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Mr. Dithers: Ethan Hawke, like a long line of theatrical Danes before him, can't seem to make up his mind in 'Hamlet,' much to the chagrin of Ophelia (Julia Stiles).

Great Dane in the Morning

Michael Almereyda's new version of 'Hamlet' stands up to its predecessors

By Richard von Busack

USUALLY, WHAT MAKES Hamlet laughable is the sight of tights and puffy pants. Director Michael Almereyda end runs that guffaw with his modern-dress Hamlet, starring Ethan Hawke as a dithering Dane in street clothes. Unfortunately, Hawke's Hamlet persists in wearing a woven-yarn hat of some manufacture--Tibetan? Peruvian?--that would look funny on Telegraph Avenue. So clothes don't make the prince, though Almereyda's skeletonized version handily justifies itself, even though it follows Kenneth Branagh's complete Hamlet of 1996.

Hawke is young (30), but he looks younger. His Hamlet still indulges the habits of youth: jealousy, irresolution, a bad temper, a suspicion that his parents are plotting against him. Moreover, this Hamlet is apparently a blocked video artist whose troubles in creation are reflected in the most inspired moment in the film.

The scene: the famous soliloquy, staged inside a Blockbuster Video store. Hamlet wanders the aisles with "To be or not to be" intoned in voice-over. Shelves of fight-and-fright movies surround him, displayed under signs in huge letters reading "Action ... Action ... Action. Go home happy."

In an interview, Hawke explains the motivation: "You'd see the videos there, the space adventures, the men with pistols or rifles firing from a helicopter. Here's Hamlet's dilemma: action looks so easy, yet I feel so stuck. Not to mention that a lot of people have walked through a video store and wanted to kill themselves."

Hawke and Almereyda attended the San Francisco International Film Festival, where Hamlet was the closing-night feature. New York director Almereyda came to prominence with Nadja, a retelling of the Dracula story in the East Village. Hawke is the adroit, handsome lead in such neglected films as A Midnight Clear and Before Sunrise; he's also recently turned director with the movie Straight to One, which Hawke says "all takes place in one day [with] 35 different characters. It's loosely inspired by Under Milk Wood by Dylan Thomas."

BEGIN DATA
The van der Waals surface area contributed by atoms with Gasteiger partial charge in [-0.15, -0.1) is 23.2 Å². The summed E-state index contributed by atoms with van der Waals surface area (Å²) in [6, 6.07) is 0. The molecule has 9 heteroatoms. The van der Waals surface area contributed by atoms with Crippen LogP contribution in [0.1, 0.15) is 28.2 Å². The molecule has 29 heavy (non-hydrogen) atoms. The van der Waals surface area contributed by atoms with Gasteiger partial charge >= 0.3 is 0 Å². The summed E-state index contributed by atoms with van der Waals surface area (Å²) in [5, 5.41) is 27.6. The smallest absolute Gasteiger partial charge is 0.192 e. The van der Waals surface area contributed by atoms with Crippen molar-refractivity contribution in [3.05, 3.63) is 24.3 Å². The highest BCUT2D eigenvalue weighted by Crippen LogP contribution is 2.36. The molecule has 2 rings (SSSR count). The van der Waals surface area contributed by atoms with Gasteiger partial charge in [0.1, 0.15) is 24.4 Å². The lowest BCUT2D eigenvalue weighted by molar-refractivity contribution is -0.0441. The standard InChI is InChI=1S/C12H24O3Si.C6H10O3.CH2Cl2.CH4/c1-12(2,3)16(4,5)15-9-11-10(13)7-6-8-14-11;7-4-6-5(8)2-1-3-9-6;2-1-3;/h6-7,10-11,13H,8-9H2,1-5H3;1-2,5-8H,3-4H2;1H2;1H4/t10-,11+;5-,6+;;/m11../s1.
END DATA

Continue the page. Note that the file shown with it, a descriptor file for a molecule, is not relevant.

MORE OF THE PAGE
Hawke recalls that his first exposure to Hamlet was drowsing through a school screening of Laurence Olivier's 1948 version. "I was always grateful for movies in the daytime, because it was a chance to sleep," he confesses. It wasn't until Hawke saw Chimes at Midnight, with Orson Welles as Falstaff, that he became interested in Shakespeare. Welles also provided an example for Almereyda, who notes, "I was inspired by his Macbeth, which was very exciting--[he] filmed it in 21 days on an RKO sound stage with no budget."

"The nice thing about it was that I hadn't played Hamlet before," Hawke interjects. "That helped me bring a lot of enthusiasm to the role. We tried not to fall under the weight of tradition, and we had a nice combination of experts and amateurs here."

Hawke adds, "I'd be lying if I didn't say this was the most challenging part I've done. It took about a year preparing for it, living with it, always talking about and reading the play. In the meantime, I got married [to actress Uma Thurman] and had a kid. People think you're a fool for even trying to make a production that had a new take on Hamlet. How many films have there been of Hamlet, 34?"

"I kept seeing variable figures," Almereyda replies. "The New York Times' fact checkers had to call me to ask, and we couldn't find a definite figure. I read that there were something like 19 silent versions. One of Edison's first films was Sarah Bernhardt's Hamlet. Now, if you count a film of a middle-aged woman with one leg, standing still, as a version of Hamlet ..."

Almereyda cites Jan Kott's book Shakespeare Our Contemporary as an aid to this production, but the director really modeled his film on Aki Kaurismaki's 1987 movie Hamlet Goes Business. The Finnish satirist's version, set in Helsinki's financial district, was an evil-comic take on the play, with uncle and son wrestling for the control of the world's leading rubber-duck company.

Still, original ideas abound in Almereyda's Hamlet, such as the Blockbuster soliloquy, which led some viewers to suspect a kind of product placement. There are more than a few beauty shots of Pepsi and Carlsberg beers (wasn't it Tuborg, though, that used to be advertised as the beer of Danish kings?).